I didn’t blog this weekend because Friday’s economic news was SO bad, it took a while to digest. Brazil’s economy practically stalled out in the first quarter, all of China’s manufacturing indices indicate much lower growth than last year, Britain’s recession was half again as bad as initially thought, Spain’s banking system needs a rescue and may collapse, and the U.S. — which had been the last remaining bright spot in the global economy — suddenly has started sputtering. The number of jobs created in May was not just half as many as expected; the figures for the previous two months were sharply revised lower as well. That makes three consecutive months of job growth much lower than in the first quarter. And for good measure, GDP growth for the first quarter was revised downward too.
None of this should surprise readers of this blog; I have been saying growth is dead for some time, and began predicting a growth slowdown in China and under 2% growth for the U.S. since early last year. But the suddenness of the decline, spurred by collapsing faith in the Euro, is a bit startling.
Many observers were surprised or disappointed, because they still do not understand the nature of this recession — which is BOTH cyclical AND structural.
First, this is not a normal demand-damp cyclical recession. In such a recession, demand has been driven upward by rising population and rising wages, faster than production can keep pace, and the result is inflation. To rein in that inflation, monetary authorities raise interest rates and/or governments reduce spending to reduce demand. The result is a dampening of demand that usually drops unemployment and spending and ends inflation. However, as soon as inflation is under control, interest rates can be lowered and government spending can resume; hiring then usually picks up as does overall demand and the economy again grows. The whole process is a bit like hitting the pause button, then the forward button, for the economy as a whole. In such a cycle, the basic relationship between economic growth and job and wage growth remains unchanged, hence the recession is only cyclical, not structural.
However, the current slump is a different kind of cyclical recession; it is a financial overleveraging recession brought on by an excess of debt rather than just demand. In such recessions, deregulation and unusually easy credit lead to enormous borrowing to invest in ‘sure things’ — in this case, private residential housing (in other cases it has been sovereign debt, or property, or new technologies). People view this asset as so safe that they develop all kinds of ways to boost their leverage (e.g. debt to asset ratios) or get out risky loans to purchase those assets. This huge influx of buying power raises the price of the ‘safe’ asset to unsustainable, unrealistic levels; then when people start to realize that the risky loans will fail and the underlying asset is losing value, you get a collapse of the market and a financial bust. Both borrowers and firms that managed the debt are critically hit.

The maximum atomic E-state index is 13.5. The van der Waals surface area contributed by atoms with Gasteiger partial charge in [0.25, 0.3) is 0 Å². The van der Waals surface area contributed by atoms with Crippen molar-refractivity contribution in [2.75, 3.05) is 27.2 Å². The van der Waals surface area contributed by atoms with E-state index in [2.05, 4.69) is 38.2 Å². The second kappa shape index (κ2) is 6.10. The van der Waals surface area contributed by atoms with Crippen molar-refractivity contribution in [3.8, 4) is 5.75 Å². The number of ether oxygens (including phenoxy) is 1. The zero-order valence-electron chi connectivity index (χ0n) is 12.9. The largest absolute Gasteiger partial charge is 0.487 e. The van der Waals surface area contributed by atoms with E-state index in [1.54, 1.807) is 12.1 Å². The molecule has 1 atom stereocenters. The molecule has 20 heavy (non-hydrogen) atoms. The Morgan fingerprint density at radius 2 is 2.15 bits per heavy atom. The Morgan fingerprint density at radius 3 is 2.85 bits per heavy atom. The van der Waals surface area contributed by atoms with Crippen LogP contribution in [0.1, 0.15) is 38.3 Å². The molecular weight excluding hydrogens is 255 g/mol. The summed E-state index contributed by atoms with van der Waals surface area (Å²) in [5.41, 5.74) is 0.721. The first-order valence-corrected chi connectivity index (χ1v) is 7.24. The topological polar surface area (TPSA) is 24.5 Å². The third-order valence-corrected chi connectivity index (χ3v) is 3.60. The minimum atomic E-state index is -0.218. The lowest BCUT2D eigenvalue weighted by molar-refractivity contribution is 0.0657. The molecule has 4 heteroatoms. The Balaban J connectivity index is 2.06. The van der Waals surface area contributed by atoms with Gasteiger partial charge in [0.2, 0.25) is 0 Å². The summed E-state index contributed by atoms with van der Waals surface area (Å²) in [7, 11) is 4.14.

In the current recession, demand is not being intentionally damped to reduce inflation; demand collapsed of its own accord as people recognized that they do not, in fact, have the asset wealth they believed they had. Worse, they are left holding large debts that now are much larger than they want given the value of their assets. They then have no choice but to deleverage — that is, to reduce spending, pay down debts and increase saving until they return to their desired debt/asset ratio. With this economy-wide collapse of private spending (banks too have to rebuild their debt/asset ratio by recapitalizing and reducing their loan books), deflation and depression follows; unless (as Keynes first showed) government spending increases to take the place of the reduced private spending.
Carmen Reinhart and Kenneth Rogoff have clearly pointed out this difference, but their guidance — that financial crisis-based recessions tend to last 7-10 years and usually involve sovereign debt crises as well — has often been disregarded. This is why you often hear President Obama being blamed for the recovery being ‘weak’ or ‘pathetic’ compared to the recovery from other recessions. It is of course true that the recovery (or non-recovery as we are likely in this for years to come) has been very weak compared to recoveries from ordinary demand-dampening cyclical recessions. But that is to be expected; this is a different beast. One cannot simply push the “forward” button and restart the economy; the underlying mechanism is broken and has to be repaired by reducing debts, which takes time.